Eventually, I convinced myself that the choices I was making weren’t that bad and started pushing the idea of God and Christianity farther and farther away. I still went to church and put on an act when I had to in order to avoid raising suspicions from my parents or leaders at the church.
At this point I decided not to call myself a Christian anymore and decided that I would rather be classified as Agnostic or non-religious. I fell deeper into different temptations of mine and became more of the person I thought I had wanted to be; I was confident, brave, and full of adventure and risk and I really thought I was happy. I think deep down I knew that wasn’t true, but I would never admit that to myself.
One day, my parents found out about some of the things I was hiding. I informed them of my decision regarding my religious affiliation and told them straight out that I didn’t think anything I had done was wrong. I was grounded for an extended amount of time and lost pretty much all trust I had gain up until that point.
I was full of anger and hurt and confusion as more time went by. I still wanted nothing to do with God or church or Christians, but one weekend my parents forced me to go on a youth retreat. At this retreat I was as resistant as before, but something happened while I was there. I suddenly decided I wanted to go on a mission trip to Haiti that my church was hosting over the next summer.
I don’t know why or how I decided I wanted to go on that trip while I was at that retreat; I was as bitter as ever and told myself that I wanted to go only because it would be a neat opportunity to do something good for other people. Little did I know that on July 16th, 2014 at 9:41pm would I surrender my life to God and develop a real relationship with Him.
While I was in Haiti, God really worked on my heart. On the second or third day I was there, I was having major internal conflicts with him. He was trying to talk to me, reach me, and I was trying to resist. That evening I went and sat by myself observing a beautiful sunset. I was afraid. I was utterly afraid. The next day, I was hanging out on the roof of this water tower with one of my new friends and my new youth pastor. I brought up how I was so shocked by how happy the Haitians I had met were. They had materialistically nothing, and yet they were the most genuinely happy and kind people I had ever met. This astounded me to my core.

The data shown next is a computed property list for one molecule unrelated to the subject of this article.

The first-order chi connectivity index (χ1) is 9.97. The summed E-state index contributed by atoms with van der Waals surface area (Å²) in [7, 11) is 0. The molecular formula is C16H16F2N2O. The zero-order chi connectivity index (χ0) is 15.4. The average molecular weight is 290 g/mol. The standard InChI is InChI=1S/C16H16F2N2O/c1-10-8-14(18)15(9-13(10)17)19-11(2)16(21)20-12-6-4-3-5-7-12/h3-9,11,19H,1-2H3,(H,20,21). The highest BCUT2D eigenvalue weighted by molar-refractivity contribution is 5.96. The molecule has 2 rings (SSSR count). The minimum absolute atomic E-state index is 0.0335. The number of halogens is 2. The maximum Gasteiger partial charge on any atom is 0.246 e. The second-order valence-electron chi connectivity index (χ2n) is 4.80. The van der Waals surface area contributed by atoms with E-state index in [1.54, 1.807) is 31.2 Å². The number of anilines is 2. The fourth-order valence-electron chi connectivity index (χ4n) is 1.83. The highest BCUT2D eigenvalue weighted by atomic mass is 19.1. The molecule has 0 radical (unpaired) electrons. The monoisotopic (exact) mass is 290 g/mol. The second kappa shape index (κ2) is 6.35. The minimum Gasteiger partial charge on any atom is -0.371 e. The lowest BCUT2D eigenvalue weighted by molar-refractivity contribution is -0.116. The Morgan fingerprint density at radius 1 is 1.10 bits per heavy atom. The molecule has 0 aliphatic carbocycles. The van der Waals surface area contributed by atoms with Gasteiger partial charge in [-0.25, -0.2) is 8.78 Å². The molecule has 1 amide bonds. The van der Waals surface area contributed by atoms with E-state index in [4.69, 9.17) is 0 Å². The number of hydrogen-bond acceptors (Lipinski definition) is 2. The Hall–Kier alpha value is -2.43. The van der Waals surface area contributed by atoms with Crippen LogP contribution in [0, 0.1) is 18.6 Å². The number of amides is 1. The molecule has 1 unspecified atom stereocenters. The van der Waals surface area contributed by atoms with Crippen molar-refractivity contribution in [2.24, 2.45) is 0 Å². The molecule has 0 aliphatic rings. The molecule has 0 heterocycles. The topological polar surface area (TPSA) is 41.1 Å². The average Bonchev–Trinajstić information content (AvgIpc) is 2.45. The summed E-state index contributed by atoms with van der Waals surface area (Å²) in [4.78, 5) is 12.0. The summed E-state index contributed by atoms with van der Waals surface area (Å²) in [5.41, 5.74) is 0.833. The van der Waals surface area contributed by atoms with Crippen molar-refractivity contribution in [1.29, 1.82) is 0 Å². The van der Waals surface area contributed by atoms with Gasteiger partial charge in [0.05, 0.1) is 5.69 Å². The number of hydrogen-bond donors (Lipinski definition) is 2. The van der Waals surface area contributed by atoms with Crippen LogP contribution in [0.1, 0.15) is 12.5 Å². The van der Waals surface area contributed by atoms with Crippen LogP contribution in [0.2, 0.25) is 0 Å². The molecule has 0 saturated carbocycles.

My pastor shared some things with me that really got me thinking, and later that night I approached him telling him I wanted what he offered. I wanted a relationship with Jesus Christ. I didn’t want to feel empty or hurt or scared anymore. I didn’t want to feel lonely and unsatisfied and angry anymore. I was tired of trying things to make myself feel something other than sadness or hurt. I was tired of pretending.
I wanted something genuine. And that’s exactly what I got.
To this day, that moment when I made that decision was the best thing that has ever happened to me. I still struggle and make mistakes, but I know what’s real. I’ve since been striving to continue to build a real relationship with my Savior and have been getting more involved in my church home. I work in kid’s church on Sundays, am involved in several small groups, and I can’t wait to be baptized.
My journey has been long and hard like so many others’. Even if I got the opportunity to go back in time and change whatever I wanted about my past, I wouldn’t. If I did, I wouldn’t be who I am today, and for once I really love who I am.
I can actually say that I am genuinely happy.